Turning Archive 2004

Subject:
Hollow Forms - a different world of turning! *PIC*

David Hammond, in Powder Springs GA
>A buddy of mine from Ellijay lent me his Al Bashan hollowing tool, and I've been putting it to a little bit of use. I've only turned two peices with the new tool, but several things have happened: I now can appreciate Mike's Gaggle of Pots, a heck of a lot more than I could before this past week (nice stuff Mike!), but I also realize now, that hollow forms have very little in common with bowls - my stance, my tools, my techniques, the shapes and curves I'm used too - nothing is the same! I'm also very intruiged by the endless possibilities that seem to be here with hollow forms; I thought the results were never-ending in the realm of bowls, but this is too cool.

The tool I'm using is made by Al Bashan, a retired machinest, who I believe resides in South Carolina. It's nothing fancy, but I've been surprised at it's performance. It's half inch round stock - the tool is about 18" inches long, with a 1 1/2" peice of the same round stock on the end of the tool, that adjusts to cut under a rim with a normal Allen screw - and the cutter is simply a HSS steel scraper type (three different shapes) that is fixed onto the 1 1/2" peice of round stock, with another Allen screw that also swivels.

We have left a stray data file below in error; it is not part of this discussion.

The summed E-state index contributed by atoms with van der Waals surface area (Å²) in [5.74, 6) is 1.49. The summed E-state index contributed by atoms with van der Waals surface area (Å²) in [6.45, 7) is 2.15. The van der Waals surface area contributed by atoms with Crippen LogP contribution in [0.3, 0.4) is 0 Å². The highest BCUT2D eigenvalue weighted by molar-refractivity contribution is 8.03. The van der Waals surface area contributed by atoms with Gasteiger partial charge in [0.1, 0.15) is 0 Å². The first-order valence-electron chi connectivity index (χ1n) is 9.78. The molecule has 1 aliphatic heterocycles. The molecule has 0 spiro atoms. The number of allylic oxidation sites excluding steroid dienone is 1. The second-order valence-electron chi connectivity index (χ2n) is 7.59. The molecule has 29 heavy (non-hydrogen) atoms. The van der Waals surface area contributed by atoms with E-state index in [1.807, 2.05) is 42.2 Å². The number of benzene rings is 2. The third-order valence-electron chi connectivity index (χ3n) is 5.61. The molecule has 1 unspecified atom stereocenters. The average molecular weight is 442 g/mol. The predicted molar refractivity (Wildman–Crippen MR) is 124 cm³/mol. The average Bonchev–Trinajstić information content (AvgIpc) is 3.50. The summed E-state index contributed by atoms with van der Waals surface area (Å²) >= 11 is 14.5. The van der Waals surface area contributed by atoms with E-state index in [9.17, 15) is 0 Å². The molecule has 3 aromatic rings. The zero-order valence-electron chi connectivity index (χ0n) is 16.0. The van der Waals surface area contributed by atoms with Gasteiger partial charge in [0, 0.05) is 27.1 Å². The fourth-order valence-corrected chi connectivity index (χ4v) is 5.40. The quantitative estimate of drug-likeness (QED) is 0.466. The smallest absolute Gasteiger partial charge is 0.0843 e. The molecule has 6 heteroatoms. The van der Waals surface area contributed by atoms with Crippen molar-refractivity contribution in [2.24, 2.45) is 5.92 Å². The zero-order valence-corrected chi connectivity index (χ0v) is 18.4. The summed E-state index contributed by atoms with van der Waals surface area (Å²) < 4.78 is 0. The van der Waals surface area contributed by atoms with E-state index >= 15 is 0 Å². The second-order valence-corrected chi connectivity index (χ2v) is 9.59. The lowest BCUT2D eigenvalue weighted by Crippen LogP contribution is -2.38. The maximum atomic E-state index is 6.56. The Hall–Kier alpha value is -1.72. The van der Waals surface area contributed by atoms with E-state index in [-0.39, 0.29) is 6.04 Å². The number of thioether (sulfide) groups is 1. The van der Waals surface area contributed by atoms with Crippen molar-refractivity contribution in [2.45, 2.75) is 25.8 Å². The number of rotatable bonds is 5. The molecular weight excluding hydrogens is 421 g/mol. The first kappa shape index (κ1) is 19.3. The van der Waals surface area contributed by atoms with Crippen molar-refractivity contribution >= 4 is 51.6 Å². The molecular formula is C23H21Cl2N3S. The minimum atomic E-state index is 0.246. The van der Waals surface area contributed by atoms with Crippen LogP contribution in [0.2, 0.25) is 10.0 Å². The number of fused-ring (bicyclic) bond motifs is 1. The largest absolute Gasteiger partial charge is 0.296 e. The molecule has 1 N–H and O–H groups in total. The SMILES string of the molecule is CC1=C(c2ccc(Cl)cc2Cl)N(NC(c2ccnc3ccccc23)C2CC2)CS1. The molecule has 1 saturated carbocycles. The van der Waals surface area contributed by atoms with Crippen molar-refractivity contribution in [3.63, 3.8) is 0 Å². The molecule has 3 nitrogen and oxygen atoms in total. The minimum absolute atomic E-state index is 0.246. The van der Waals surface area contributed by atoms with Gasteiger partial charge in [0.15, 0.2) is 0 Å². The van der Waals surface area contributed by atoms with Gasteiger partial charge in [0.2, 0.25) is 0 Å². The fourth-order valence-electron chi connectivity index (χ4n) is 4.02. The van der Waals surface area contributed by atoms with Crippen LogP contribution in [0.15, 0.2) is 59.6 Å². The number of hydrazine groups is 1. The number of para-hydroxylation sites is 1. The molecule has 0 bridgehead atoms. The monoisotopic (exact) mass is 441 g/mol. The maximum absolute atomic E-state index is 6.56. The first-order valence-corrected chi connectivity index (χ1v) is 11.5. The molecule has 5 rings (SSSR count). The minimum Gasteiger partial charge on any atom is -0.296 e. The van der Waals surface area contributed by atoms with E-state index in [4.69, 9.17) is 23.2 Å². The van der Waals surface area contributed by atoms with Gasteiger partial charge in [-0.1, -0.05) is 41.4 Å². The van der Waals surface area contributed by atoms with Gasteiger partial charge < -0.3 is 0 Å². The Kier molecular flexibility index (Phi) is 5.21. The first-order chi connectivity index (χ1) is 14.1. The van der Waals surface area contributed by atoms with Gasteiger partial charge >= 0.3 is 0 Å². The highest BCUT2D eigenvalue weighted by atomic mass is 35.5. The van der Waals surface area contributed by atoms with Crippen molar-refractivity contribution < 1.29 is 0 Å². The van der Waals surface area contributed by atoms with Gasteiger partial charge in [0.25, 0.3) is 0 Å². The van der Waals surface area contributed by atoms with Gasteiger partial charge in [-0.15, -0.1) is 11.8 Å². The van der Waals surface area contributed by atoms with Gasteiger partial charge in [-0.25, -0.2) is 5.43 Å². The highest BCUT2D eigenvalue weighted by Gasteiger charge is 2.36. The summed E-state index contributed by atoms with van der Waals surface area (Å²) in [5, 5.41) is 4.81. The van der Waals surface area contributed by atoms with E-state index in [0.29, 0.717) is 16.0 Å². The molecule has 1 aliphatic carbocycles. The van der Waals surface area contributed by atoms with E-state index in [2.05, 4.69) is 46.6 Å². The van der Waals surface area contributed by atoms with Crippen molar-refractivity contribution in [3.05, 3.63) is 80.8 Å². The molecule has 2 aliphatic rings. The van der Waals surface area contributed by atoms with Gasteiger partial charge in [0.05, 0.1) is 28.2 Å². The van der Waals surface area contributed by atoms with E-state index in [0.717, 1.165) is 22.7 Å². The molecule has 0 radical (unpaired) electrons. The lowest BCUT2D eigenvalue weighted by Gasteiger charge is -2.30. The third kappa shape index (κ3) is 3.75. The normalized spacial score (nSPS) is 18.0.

The "secret" is the tool's outrigger - another peice of half inche round stock that intersects the main bar, welded together. This leaves you with about a ten inches of usable tool depth. The outrigger forms an L shape to the left of the tool - both peices of steel are placed on the tool rest, and thus the torsional forces are eliminated, you simply have a nice solid, long handle that you tuck under your arm (not your chin!) to control the vertical forces - this seems to be a nice compromise between the captured rigs, and the total hand helds. But, I speak from limited observation only, not actual experience.

So, here are my first two attempts, both in Bradford Pear, turned and finished green. The taller form is about 5" by 4", and the smaller, about 4" by 4". The taller peices is darker becuase I submerged it in a bath of oil, a few hours after turning, for several days. The smaller peice soaked for about a day in the oil, a day after I finished it. I sanded through 2500 dry, and after the soaking, I waxed them both. Interesting results, and I think I can say I'm hooked: on Bradfor Pear for one thing, but hollow turning as well.

Thanks for looking,
David Hammond
My Dad & Me, Inc.

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